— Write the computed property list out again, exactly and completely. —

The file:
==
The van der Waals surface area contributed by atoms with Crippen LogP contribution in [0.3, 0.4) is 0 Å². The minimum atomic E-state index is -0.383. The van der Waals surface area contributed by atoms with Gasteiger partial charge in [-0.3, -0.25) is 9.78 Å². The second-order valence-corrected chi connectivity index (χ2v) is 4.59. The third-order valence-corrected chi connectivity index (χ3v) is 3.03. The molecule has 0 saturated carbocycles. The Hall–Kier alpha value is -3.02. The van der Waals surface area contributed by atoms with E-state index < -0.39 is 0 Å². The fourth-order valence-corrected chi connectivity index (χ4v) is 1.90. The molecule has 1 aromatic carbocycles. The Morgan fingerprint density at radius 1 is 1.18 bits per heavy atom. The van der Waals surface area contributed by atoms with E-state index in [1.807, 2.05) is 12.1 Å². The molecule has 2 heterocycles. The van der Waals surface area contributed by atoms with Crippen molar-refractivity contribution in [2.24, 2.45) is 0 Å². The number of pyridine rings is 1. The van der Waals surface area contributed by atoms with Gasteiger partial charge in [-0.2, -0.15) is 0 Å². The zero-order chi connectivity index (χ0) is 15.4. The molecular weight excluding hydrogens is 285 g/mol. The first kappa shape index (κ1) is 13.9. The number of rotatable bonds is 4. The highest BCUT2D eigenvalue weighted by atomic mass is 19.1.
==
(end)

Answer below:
The van der Waals surface area contributed by atoms with Crippen LogP contribution in [0.3, 0.4) is 0 Å². The minimum atomic E-state index is -0.383. The van der Waals surface area contributed by atoms with Gasteiger partial charge in [-0.3, -0.25) is 9.78 Å². The second-order valence-corrected chi connectivity index (χ2v) is 4.59. The third-order valence-corrected chi connectivity index (χ3v) is 3.03. The molecule has 0 saturated carbocycles. The Hall–Kier alpha value is -3.02. The van der Waals surface area contributed by atoms with E-state index < -0.39 is 0 Å². The fourth-order valence-corrected chi connectivity index (χ4v) is 1.90. The molecule has 1 aromatic carbocycles. The Morgan fingerprint density at radius 1 is 1.18 bits per heavy atom. The van der Waals surface area contributed by atoms with E-state index in [1.807, 2.05) is 12.1 Å². The molecule has 2 heterocycles. The van der Waals surface area contributed by atoms with Crippen molar-refractivity contribution in [2.24, 2.45) is 0 Å². The number of pyridine rings is 1. The van der Waals surface area contributed by atoms with Gasteiger partial charge in [-0.2, -0.15) is 0 Å². The zero-order chi connectivity index (χ0) is 15.4. The molecular weight excluding hydrogens is 285 g/mol. The first kappa shape index (κ1) is 13.9. The number of rotatable bonds is 4. The highest BCUT2D eigenvalue weighted by atomic mass is 19.1.